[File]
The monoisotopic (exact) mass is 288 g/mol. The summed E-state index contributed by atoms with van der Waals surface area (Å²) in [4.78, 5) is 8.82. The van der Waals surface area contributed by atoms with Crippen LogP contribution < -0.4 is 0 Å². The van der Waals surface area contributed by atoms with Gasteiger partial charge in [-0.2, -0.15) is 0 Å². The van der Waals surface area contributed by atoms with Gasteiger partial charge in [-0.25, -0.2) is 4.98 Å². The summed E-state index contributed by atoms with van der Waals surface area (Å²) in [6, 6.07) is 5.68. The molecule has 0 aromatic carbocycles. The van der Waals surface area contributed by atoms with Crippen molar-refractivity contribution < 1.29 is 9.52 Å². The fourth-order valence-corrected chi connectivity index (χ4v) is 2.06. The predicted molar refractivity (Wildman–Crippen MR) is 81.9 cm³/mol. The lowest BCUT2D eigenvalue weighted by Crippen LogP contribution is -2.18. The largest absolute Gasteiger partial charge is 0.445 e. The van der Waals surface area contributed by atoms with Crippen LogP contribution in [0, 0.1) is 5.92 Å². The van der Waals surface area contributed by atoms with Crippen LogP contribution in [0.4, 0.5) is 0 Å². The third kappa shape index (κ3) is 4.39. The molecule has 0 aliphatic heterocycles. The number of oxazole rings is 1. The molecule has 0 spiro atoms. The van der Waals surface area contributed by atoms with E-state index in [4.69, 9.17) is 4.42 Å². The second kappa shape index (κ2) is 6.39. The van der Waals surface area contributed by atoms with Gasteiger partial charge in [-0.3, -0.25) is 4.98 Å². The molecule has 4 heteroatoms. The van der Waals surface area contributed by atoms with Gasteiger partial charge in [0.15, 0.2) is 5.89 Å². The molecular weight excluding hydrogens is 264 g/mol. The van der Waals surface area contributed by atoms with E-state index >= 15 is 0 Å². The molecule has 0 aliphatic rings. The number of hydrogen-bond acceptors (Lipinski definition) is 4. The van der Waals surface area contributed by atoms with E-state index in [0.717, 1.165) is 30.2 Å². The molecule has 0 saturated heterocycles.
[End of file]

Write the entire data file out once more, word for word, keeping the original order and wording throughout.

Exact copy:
The monoisotopic (exact) mass is 288 g/mol. The summed E-state index contributed by atoms with van der Waals surface area (Å²) in [4.78, 5) is 8.82. The van der Waals surface area contributed by atoms with Crippen LogP contribution < -0.4 is 0 Å². The van der Waals surface area contributed by atoms with Gasteiger partial charge in [-0.2, -0.15) is 0 Å². The van der Waals surface area contributed by atoms with Gasteiger partial charge in [-0.25, -0.2) is 4.98 Å². The summed E-state index contributed by atoms with van der Waals surface area (Å²) in [6, 6.07) is 5.68. The molecule has 0 aromatic carbocycles. The van der Waals surface area contributed by atoms with Crippen molar-refractivity contribution < 1.29 is 9.52 Å². The fourth-order valence-corrected chi connectivity index (χ4v) is 2.06. The predicted molar refractivity (Wildman–Crippen MR) is 81.9 cm³/mol. The lowest BCUT2D eigenvalue weighted by Crippen LogP contribution is -2.18. The largest absolute Gasteiger partial charge is 0.445 e. The van der Waals surface area contributed by atoms with Crippen LogP contribution in [0, 0.1) is 5.92 Å². The van der Waals surface area contributed by atoms with Crippen LogP contribution in [0.4, 0.5) is 0 Å². The third kappa shape index (κ3) is 4.39. The molecule has 0 aliphatic heterocycles. The number of oxazole rings is 1. The molecule has 0 spiro atoms. The van der Waals surface area contributed by atoms with E-state index in [4.69, 9.17) is 4.42 Å². The second kappa shape index (κ2) is 6.39. The van der Waals surface area contributed by atoms with Gasteiger partial charge in [-0.3, -0.25) is 4.98 Å². The molecule has 4 heteroatoms. The van der Waals surface area contributed by atoms with Gasteiger partial charge in [0.15, 0.2) is 5.89 Å². The molecular weight excluding hydrogens is 264 g/mol. The van der Waals surface area contributed by atoms with E-state index >= 15 is 0 Å². The molecule has 0 aliphatic rings. The number of hydrogen-bond acceptors (Lipinski definition) is 4. The van der Waals surface area contributed by atoms with E-state index in [0.717, 1.165) is 30.2 Å². The molecule has 0 saturated heterocycles.